At Salt River Project (SRP), the transmission group strives to work smarter, not harder. Lately, the team members have identified tasks in pole maintenance and construction with room for improvement.
After conducting research on these challenges, they discovered other utilities are facing similar issues. To tackle the obstacles head on, SRP began inventing specialized tools to help the line crews to improve productivity. By developing prototypes, the company aimed to make lineworkers’ jobs easier while increasing efficiency.
To ensure the designs were sound and to provide quality manufacturing, SRP partnered with an integrated product design and development firm. By bringing in outside help, SRP was able to bring its visions to life.
Providing Temporary Pole Support
SRP serves more than 1.1 million customers in central Arizona with an electric service area of 2,800 square miles. To cover such a large footprint efficiently, the line crews often try to prepare today for tomorrow’s workload. This helps the field workforce to better manage their work hours, adapt to changing conditions and address any challenges that arise during the project.
One of the ways SRP prepares for future needs is to do all the excavation work for pole change-outs on one day and then replace the pole and backfill the next. After digging out around a pole, a crew would typically lodge pieces of lumber into each hole to temporarily support the existing pole until it was replaced and backfilled. However, this method isn’t ideal. The poles would often lean a bit more than preferred, and removing the pieces of wood can be straining with tension on them.
Conducting Field Testing
SRP Transmission crews perform 200 pole change-outs annually, and the lineworkers can use the product to save time. Depending on conditions, the workers can use three or four jacks per pole, which provides better support than the crews’ previous approach of using lumber. Then, when they come back the next day, they can simply hold the pole while collapsing the jacks to remove them, rather than fighting to get pieces of wood out.
In addition to providing temporary support, the Pole Sitters offer benefits when setting new poles. When the base of a pole is placed in a hole, the jacks can be easily adjusted to make it plumb before filling the hole with rock or concrete. The fill material is poured around the jacks until the pole can stand freely, and then the jacks are collapsed and removed before completing the backfill.
The compact size of the Pole Sitters has also been beneficial from the standpoint of transporting them to the job site. Many of SRP’s jobs are remote access with supplies flown in by helicopter, so the lineworkers need to pack as compactly as possible. Because the Pole Sitters have a manageable size and weight, they are easy to handle and move to their intended location.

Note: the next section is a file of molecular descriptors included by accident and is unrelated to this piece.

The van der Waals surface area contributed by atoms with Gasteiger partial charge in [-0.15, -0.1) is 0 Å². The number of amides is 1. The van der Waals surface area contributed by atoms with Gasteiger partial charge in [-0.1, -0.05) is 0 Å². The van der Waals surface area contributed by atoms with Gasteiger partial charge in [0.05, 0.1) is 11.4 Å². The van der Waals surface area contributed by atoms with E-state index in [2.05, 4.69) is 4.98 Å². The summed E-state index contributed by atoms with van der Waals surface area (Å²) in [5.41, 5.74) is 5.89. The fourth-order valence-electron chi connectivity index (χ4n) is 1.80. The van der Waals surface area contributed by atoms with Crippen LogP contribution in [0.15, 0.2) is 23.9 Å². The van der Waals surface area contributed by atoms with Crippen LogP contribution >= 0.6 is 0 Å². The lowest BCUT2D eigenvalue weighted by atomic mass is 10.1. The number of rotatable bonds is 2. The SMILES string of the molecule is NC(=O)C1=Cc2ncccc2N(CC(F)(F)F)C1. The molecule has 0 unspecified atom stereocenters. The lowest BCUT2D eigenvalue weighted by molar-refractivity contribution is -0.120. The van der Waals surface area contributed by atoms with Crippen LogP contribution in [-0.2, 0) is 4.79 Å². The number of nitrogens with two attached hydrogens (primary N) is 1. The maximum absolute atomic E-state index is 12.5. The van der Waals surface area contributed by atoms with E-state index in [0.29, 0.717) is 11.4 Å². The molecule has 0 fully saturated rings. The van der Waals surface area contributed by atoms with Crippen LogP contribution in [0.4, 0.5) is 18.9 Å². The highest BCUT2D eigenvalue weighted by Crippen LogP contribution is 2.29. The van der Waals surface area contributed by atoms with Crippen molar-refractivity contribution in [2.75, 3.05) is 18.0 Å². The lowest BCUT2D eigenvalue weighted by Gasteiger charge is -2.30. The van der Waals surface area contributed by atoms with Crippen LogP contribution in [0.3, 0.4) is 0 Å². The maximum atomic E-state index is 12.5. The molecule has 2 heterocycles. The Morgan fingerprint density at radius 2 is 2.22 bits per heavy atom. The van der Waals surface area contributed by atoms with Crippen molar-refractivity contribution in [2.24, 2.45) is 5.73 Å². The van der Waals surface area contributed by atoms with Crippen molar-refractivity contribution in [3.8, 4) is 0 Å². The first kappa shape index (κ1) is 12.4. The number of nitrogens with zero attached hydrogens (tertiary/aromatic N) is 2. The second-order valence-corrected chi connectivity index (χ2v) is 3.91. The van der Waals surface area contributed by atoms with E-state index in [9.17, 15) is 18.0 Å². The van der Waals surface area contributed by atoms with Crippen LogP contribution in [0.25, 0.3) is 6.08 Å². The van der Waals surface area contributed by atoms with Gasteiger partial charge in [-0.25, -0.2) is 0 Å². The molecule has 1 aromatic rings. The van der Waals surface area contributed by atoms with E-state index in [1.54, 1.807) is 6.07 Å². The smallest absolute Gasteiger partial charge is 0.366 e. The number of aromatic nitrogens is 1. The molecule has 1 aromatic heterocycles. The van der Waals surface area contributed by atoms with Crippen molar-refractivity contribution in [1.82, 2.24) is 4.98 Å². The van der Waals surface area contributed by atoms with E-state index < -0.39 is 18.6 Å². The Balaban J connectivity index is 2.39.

Inventing Specialized Supports
Another process that SRP wanted to improve was jacking together 230-kV steel pole sections with slip joint connections. The lineworkers construct these poles vertically, and their previous method was to use a crane to pull up a jack on one side of the pole and a handline to pull up the jack on the other side.
Instead, one self-contained piece of equipment could streamline the process and allow all the lifting to be done with the crane. The prototype included an engine and hydraulic pump for extending and retracting the hydraulic jacks. TTwo arms extended from the platform contained the engine and pump.
The arms made a “V” shape to hold a jack on each side of the steel pole. The complete assembly could be lifted with a crane, eliminating the need for a separate handline or to carry anything up in a bucket.
Having the engine and hydraulic pump positioned at the back of the tool helped balance out the weight of the jacks at the opposite end. It also eliminated the need to send up a hydraulic power unit with a bucket. This benefit keeps the workers in the bucket distanced from engine fumes, noise, potential hydraulic leaks and other undesirable consequences of working near the power unit.
After creating the prototype, SRP requested assistance with design and manufacturing. The engineers went to work and created the Slip Joint Pole Jack, which is now available to other utilities as well.
After receiving the completed product, SRP’s team put it to work on nine poles. Construction took the crew about 45 minutes per pole, compared to an hour to an hour-and-a-half. Time savings could be further increased on three- and four-section poles.
SRP is also adding a new feature to further improve the product. Initially, the hydraulic controls had to be operated at the pump, so the crew flew up a lineworker in a bucket to operate the jacks from the hydraulic power unit at the back of the tool. Now, the company is adding a controller with an extended cord, allowing the workers connecting the jacks to operate the unit.
Following the completion of the upgrade, SRP has another eight poles to set. Then, every fall or winter, SRP usually takes on a new 230-kV project, which could range from 10 to 80 poles each.
SRP is currently experiencing a lot of growth in its area, which means the crews are building a lot of 230-kV poles and have a lot of work ahead for the Slip Joint Pole Jack.
By using their field experience to help to launch the two new products, SRP Transmission crews have made their pole change-outs and construction jobs easier and more efficient. As a result, they can do more work in less time and work smarter, not harder on the job site.
JD Newham ([email protected]) is a transmission group supervisor for Salt River Project. He invented the two products and worked with LineWise to bring them to market.